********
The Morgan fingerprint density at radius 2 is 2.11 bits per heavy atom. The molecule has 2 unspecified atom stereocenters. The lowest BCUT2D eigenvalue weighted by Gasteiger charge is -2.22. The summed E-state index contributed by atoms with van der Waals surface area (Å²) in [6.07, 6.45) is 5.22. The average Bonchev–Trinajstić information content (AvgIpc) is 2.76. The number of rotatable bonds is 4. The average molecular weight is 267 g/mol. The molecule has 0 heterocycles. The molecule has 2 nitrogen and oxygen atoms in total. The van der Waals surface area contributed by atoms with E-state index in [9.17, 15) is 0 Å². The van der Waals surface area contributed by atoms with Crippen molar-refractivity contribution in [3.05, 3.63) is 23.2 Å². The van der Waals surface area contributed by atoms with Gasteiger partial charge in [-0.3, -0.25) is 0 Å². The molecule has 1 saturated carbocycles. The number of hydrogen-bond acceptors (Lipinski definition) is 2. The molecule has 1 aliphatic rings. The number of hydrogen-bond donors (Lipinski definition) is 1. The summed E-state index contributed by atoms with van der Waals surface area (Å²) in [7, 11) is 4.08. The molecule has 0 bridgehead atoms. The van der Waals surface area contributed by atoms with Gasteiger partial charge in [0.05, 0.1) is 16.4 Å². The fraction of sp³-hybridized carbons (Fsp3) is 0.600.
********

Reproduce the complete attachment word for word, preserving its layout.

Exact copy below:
The Morgan fingerprint density at radius 2 is 2.11 bits per heavy atom. The molecule has 2 unspecified atom stereocenters. The lowest BCUT2D eigenvalue weighted by Gasteiger charge is -2.22. The summed E-state index contributed by atoms with van der Waals surface area (Å²) in [6.07, 6.45) is 5.22. The average Bonchev–Trinajstić information content (AvgIpc) is 2.76. The number of rotatable bonds is 4. The average molecular weight is 267 g/mol. The molecule has 0 heterocycles. The molecule has 2 nitrogen and oxygen atoms in total. The van der Waals surface area contributed by atoms with E-state index in [9.17, 15) is 0 Å². The van der Waals surface area contributed by atoms with Crippen molar-refractivity contribution in [3.05, 3.63) is 23.2 Å². The van der Waals surface area contributed by atoms with Gasteiger partial charge in [-0.3, -0.25) is 0 Å². The molecule has 1 saturated carbocycles. The number of hydrogen-bond acceptors (Lipinski definition) is 2. The molecule has 1 aliphatic rings. The number of hydrogen-bond donors (Lipinski definition) is 1. The summed E-state index contributed by atoms with van der Waals surface area (Å²) in [7, 11) is 4.08. The molecule has 0 bridgehead atoms. The van der Waals surface area contributed by atoms with Gasteiger partial charge in [0.05, 0.1) is 16.4 Å². The fraction of sp³-hybridized carbons (Fsp3) is 0.600.